We live in a world with a ton of things competiting for our time. It’s not surprising that we try to think more about where our time goes. For me, thinking and counting, organizing and analysizing my time have become somewhat second nature. There are two reasons for why I am personally so involved in thinking about time in general and my time specifically. The first reason is existential or philsophical: time is basically the the only thing we have and in life we only got a limited amount of it, so our temporality is deep part of who we are. You don’t need to know Heidegger to know the vital importance of time-life. This isn’t the first time I’ve blogged on this point about the value of time.

The second reason why time as a countable thing is such an important reflex in my life is that I largely work on a freelance basis. This means I exchange my work-time-expertise for money. I spend my time on X in exchange for Y money in return. I occassionally take on projects that are on a fixed budget but generally I work on flexible projects such that the need and functions are changing so a one-time budget would be pretty hard. (As a word to the wise, don’t hire on a fixed budget when you aren’t 100% sure what you want, since it’ll annoy your developer.) In any case, I basically have to always know what I am working on, for who and for how long.

A friend of mine who is starting to do similiar time-based freelance computer work asked me the other day how I keep track and manage my time. This more or less led into a description of all the tools and things I use to track my time. In this post, I’d like to describe some of the tools and methods I use to track my personal and professional time.

First Things First: You got to make time tracking a reflex

First thing you need to do is start time tracking as a semi-conscious mental process. Obviously you aren’t going to have a stopwatch next to you (though it might work!). The key first step is to realize that you need to record the time of a task and to be aware once you’ve moved off the task onto something else, because you’ll need to stop recording the time for that event and, of course, note the time / activity of the next event.

While I have several technologies I use to track my time, some actively and some pasively, there is no getting around the fact that you need to make tracking of your time a reflex that you do automatically.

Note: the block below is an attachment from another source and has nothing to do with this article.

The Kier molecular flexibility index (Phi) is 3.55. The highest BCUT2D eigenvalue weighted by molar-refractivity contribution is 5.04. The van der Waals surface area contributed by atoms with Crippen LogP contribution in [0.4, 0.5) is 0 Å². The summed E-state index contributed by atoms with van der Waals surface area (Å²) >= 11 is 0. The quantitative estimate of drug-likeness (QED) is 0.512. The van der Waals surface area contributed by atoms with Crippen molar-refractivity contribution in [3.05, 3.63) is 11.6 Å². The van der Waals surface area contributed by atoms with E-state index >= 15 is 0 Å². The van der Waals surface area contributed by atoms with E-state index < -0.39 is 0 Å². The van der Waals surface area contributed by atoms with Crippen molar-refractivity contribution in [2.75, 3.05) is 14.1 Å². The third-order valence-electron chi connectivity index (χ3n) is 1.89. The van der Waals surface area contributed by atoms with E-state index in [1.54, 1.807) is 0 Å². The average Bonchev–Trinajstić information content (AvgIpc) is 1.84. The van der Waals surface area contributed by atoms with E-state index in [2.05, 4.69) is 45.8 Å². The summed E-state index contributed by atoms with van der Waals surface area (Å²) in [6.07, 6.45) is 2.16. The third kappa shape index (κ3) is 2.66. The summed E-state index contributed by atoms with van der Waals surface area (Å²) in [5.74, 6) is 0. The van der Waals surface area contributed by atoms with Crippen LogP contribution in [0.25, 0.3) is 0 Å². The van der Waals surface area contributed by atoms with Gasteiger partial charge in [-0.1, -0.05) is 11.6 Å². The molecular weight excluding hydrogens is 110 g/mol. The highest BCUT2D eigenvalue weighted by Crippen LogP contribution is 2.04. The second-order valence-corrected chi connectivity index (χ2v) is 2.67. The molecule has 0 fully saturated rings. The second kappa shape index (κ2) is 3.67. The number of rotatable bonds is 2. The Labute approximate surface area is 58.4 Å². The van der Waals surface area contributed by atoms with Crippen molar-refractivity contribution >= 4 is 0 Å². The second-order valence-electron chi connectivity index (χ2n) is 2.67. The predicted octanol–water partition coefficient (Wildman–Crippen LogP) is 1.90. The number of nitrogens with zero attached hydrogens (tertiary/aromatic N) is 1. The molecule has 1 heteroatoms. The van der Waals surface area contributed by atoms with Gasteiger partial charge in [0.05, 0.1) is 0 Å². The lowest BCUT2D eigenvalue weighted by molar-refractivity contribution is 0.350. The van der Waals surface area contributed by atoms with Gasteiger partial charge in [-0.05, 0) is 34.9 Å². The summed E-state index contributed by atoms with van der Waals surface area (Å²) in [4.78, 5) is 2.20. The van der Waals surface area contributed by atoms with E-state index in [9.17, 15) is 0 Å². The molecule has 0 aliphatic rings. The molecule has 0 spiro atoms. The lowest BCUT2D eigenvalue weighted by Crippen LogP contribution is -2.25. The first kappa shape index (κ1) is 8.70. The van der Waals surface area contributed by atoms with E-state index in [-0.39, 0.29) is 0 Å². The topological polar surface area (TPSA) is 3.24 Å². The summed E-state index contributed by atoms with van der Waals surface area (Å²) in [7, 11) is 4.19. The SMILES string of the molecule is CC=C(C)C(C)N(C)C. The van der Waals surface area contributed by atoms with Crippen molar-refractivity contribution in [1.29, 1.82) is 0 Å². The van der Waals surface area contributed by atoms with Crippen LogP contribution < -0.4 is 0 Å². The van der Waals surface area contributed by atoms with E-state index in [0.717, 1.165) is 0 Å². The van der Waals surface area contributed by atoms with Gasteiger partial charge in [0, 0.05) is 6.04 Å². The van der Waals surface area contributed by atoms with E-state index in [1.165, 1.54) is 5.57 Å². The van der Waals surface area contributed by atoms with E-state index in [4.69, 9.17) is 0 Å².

An easy first step is to via this website / google chrome extension: Timer Tab. It’s super simple: open the tab and the timer starts. So, if you start a task, open it up and when you stop, check the timer and record it somewhere (ideally in a timesheet).

I’ll admit this isn’t the best method, but I have used it myself since it does record your time. And if you are putting time into an external document or spreadsheet invoice, this method works fine. It’s not great since it doesn’t let you tag the events you are working on with the timer. Also there are no reports.

Second: Start Using a Sophisticated Time Tracker System (like Toggl)

If you are serious about tracking your time, then you are need to get beyond a simple stopwatch type app. While these simple apps are good for certain things, they aren’t great as a full system for tracking what you are working on and the time you spent on it.

To start tracking time better and the specific activity you were doing during that period, you are going to need to start using a more sophisticated time tracker system. There are tons of choices out there for this, including various desktop and web-based programs. For me, my favorite is Toggl.

(Confession: To be honest, I like Toggl so much that I haven’t really compared it with other services for time tracking ).

I’ve been using Toggl for a couple months now to do more specified, time tracking.